Today's world of rapid social, technological, and behavioral change provides new opportunities for communications with few limitations of time and space. Through these communications, people leave behind an ever-growing collection of traces of their daily activities, including digital footprints provided by text, voice, and other modes of communication. Meanwhile, new techniques for aggregating and evaluating diverse and multimodal information sources are available to security services that must reliably identify communications indicating a high likelihood of future violence.
In the context of this changed and changing world of communications and behavior, the Board on Behavioral, Cognitive, and Sensory Sciences of the National Research Council presents this volume of three papers as one portion of the vast subject of threatening communications and behavior. The papers review the behavioral and social sciences research on the likelihood that someone who engages in abnormal and/or threatening communications will actually then try to do harm. The focus is on how the scientific knowledge can inform and advance future research on threat assessments, in part by considering the approaches and techniques used to analyze communications and behavior in the dynamic context of today's world.
The papers in the collection were written within the context of protecting high-profile public figures from potential attach or harm. The research, however, is broadly applicable to U.S. national security including potential applications for analysis of communications from leaders of hostile nations and public threats from terrorist groups. This work highlights the complex psychology of threatening communications and behavior, and it offers knowledge and perspectives from multiple domains that contribute to a deeper understanding of the value of communications in predicting and preventing violent behaviors.
National Research Council. 2011. Threatening Communications and Behavior: Perspectives on the Pursuit of Public Figures. Washington, DC: The National Academies Press. https://doi.org/10.17226/13091.
|Introduction--Philip E. Rubin and Barbara A. Wanchisen||1-2|
|Using Computerized Text Analysis to Assess Threatening Communications and Behavior--Cindy K. Chung and James W. Pennebaker||3-32|
|Communication-Based Research Related to Threats and Ensuing Behavior--H. Dan O'Hair, Daniel Rex Bernard, and Randy R. Roper||33-74|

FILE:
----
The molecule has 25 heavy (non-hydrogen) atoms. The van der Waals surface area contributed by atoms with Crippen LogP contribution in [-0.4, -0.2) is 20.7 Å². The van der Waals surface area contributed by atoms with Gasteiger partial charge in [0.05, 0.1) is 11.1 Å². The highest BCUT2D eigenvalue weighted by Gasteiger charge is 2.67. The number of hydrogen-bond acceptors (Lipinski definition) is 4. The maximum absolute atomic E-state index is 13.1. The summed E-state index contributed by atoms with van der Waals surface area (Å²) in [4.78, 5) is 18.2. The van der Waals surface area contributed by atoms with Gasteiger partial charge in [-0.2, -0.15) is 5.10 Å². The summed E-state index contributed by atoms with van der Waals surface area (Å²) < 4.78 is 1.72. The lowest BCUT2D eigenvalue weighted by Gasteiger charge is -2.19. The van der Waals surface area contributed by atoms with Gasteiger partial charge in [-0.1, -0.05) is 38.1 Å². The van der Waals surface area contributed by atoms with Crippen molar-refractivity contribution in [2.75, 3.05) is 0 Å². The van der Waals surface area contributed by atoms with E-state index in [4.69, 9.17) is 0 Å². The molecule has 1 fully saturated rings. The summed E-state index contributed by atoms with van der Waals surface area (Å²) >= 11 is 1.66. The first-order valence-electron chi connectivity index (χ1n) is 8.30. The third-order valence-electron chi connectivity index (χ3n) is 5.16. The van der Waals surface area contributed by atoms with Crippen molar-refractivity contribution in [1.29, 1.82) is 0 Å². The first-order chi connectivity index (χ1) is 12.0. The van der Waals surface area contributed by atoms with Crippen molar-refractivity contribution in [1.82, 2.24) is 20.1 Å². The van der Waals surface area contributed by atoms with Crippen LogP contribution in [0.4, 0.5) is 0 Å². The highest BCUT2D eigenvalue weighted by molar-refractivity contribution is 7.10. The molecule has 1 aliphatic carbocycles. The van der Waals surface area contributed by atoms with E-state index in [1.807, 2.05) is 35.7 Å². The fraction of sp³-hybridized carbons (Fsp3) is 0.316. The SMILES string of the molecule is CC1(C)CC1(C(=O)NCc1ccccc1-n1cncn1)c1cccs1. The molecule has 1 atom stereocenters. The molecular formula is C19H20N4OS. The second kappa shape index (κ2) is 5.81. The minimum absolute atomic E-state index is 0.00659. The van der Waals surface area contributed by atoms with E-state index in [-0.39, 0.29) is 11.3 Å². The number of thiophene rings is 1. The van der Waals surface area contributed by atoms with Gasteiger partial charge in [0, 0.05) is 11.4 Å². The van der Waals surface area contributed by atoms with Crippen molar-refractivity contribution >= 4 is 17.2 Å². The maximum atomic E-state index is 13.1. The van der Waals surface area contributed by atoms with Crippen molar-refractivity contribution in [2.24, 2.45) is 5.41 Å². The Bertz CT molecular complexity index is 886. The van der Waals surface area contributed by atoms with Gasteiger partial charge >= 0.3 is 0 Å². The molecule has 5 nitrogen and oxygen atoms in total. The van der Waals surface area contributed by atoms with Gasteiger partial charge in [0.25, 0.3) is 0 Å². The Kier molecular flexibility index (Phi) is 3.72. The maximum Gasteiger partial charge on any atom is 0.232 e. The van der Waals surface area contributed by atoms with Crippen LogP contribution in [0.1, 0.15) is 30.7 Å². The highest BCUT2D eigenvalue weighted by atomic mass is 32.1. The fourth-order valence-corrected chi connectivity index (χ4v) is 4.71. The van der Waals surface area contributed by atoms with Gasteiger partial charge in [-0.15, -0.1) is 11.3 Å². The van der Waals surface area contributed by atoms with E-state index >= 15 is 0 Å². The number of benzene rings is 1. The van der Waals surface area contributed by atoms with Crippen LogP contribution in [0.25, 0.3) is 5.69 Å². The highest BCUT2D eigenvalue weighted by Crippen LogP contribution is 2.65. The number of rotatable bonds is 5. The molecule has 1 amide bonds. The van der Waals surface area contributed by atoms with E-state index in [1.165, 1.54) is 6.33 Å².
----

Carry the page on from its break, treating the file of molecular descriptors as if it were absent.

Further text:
|Approaching and Attacking Public Figures: A Contemporary Analysis of Communications and Behavior--J. Reid Meloy||75-102|
|Appendix: Biographical Sketches of Contributors||103-106|
The Chapter Skim search tool presents what we've algorithmically identified as the most significant single chunk of text within every page in the chapter. You may select key terms to highlight them within pages of each chapter.
The National Academies Press (NAP) has partnered with Copyright Clearance Center's Rightslink service to offer you a variety of options for reusing NAP content. Through Rightslink, you may request permission to reprint NAP content in another publication, course pack, secure website, or other media. Rightslink allows you to instantly obtain permission, pay related fees, and print a license directly from the NAP website. The complete terms and conditions of your reuse license can be found in the license agreement that will be made available to you during the online order process. To request permission through Rightslink you are required to create an account by filling out a simple online form. The following list describes license reuses offered by the National Academies Press (NAP) through Rightslink:
Click here to obtain permission for the above reuses. If you have questions or comments concerning the Rightslink service, please contact:
Rightslink Customer Care
Tel (toll free): 877/622-5543
To request permission to distribute a PDF, please contact our Customer Service Department at 800-624-6242 for pricing.
To request permission to translate a book published by the National Academies Press or its imprint, the Joseph Henry Press, pleaseclick here to view more information.